Defour, who won 52 caps for Belgium, joined Burnley from Anderlecht in the summer of 2016, for a then record fee of around £7.5m, and made 58 appearances, scoring three goals, before returning home to Royal Antwerp in September 2019.
He retired last year after only 12 appearances with Antwerp and two more with Mechelen, where it all started for the midfield maestro,, and where he is currently an assistant coach.
The former Porto man spent time back at Burnley earlier this month, as part of his studies for his Continued Professional Development to enhance his coaching, taking in the 1-1 draw with Manchester United at Turf Moor.
On his return home, he said, in an interview with Het Laatste Nieuws. “It felt like coming home. I still know three quarters of the people there from my period as a player.
“The manager, Sean Dyche, allowed me to follow everything. I attended staff meetings, participated in the preparation for the duels against Man United and Liverpool… ‘So, Steven, what do you think?’ they asked. I learned a lot. Burnley was the best period of my playing career. Both in sports and privately. The fans appreciate me there.
"I have always kept in touch with the coach. I regularly sent Dyche a message before a match. ‘Good luck, gaffer'.
“Last June, just before I started the season at KV Mechelen as an assistant, he proposed to participate in the preparation in Burnley and then see what was possible, but that was difficult due to the corona restrictions."
Dyche was more than happy to welcome back Defour, and may take the opportunity to do similar over in Belgium at a later date.
He joked: "I said I have no clue what you're doing here mate, you'll learn nothing, but he insisted on coming down!
"Seriously, he said he'd learnt a lot.
"He came as part of his CPD, they go and have a week somewhere, and he was always intrigued by what he learnt here, as he called it, winning without the ball, stuff like that.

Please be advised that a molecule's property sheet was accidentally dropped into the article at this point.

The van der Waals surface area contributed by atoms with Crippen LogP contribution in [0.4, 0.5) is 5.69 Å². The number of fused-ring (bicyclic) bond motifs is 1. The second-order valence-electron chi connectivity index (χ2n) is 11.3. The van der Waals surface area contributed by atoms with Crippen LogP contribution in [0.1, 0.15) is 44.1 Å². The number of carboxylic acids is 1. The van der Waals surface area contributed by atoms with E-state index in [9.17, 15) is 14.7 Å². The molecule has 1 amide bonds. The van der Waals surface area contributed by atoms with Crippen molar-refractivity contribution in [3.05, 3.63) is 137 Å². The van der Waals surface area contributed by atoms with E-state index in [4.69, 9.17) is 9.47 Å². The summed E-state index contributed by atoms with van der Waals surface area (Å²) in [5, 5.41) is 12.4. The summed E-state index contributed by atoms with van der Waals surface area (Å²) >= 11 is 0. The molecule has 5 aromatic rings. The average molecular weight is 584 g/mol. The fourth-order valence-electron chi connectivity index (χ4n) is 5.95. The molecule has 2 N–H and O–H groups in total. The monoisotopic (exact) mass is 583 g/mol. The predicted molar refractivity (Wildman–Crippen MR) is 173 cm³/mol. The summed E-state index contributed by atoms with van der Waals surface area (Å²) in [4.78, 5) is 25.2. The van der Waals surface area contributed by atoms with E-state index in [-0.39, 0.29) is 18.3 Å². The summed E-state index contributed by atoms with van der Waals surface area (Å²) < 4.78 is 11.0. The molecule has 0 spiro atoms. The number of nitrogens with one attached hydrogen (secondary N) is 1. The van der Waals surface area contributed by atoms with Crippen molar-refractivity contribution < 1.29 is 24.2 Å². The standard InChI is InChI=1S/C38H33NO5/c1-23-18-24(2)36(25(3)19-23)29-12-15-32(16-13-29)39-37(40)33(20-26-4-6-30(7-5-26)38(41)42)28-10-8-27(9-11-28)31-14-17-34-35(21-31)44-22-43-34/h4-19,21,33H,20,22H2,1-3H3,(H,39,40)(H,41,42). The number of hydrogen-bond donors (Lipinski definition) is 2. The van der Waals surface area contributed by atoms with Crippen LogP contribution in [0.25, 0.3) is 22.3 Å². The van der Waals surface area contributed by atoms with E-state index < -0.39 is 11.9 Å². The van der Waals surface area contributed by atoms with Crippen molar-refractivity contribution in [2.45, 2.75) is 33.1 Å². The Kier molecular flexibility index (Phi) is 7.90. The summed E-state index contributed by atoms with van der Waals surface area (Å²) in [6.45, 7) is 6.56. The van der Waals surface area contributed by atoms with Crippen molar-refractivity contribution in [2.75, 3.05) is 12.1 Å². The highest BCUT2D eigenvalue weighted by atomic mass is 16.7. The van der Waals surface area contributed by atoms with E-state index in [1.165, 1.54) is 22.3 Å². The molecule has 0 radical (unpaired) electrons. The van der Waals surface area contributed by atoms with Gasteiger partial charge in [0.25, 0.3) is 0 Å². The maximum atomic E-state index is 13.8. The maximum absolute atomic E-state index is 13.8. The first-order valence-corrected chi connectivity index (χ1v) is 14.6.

"As a ball player he was quite intrigued by that.
"He just said could he come in, and we said yeah, open house, come and look at all we do, and I'll hopefully get over there and see what they do, not for a week, maybe a couple of days when I can.
"I think it was important we let him into everything, I take great value in the people who have worked for us, we've had other ex-players, Ross Wallace is now involved with the youth system and others have come in and done stuff for their A licence, B licence, David Edgar has been back a few times.
"It's not just Steven, I wouldn't want people to think just because he was a big name, that's nothing to do with that, he just said could he come, and I said absolutely."
And Defour was impressed with the detail which went into preparations: "It's that weird thing, when you're a player, they go 'we do this, that and the other', and when they get on this side, they go 'oh wow, I didn't think all that went into that'.
"We gave him a bit of friendly fire, it's fair to say, about his own experiences here when he was moaning and groaning, and he was laughing.
"It's good to share the other view with someone, when they get behind the scenes and they go 'I get it, there's a lot more goes into that than I ever thought there was.'
"That's refreshing for us sometimes."
Defour clearly retains a fondness about the club, even tweeting about the 3-0 win at Brighton on Saturday: "Things you love to see #utc @BurnleyOfficial"
And Dyche added: "I think he learned in a different way about his career here, and I take great respect from that. He came in a bit kerfuddled I think, and once he gripped it, he loved it.
"He made that clear to us, he said when he truly understood why you needed to be as fit as you did to be in the Premier League and why you need to do what you do off the ball as well as on it, he said he really formed a different opinion of what he thought about football.
"That's great to hear from a very experienced player, a Belgium international, and his open-mindedness as well.
"He was really good and he said he really enjoyed it, so I'd like to think he took a few things away that will help him along the way."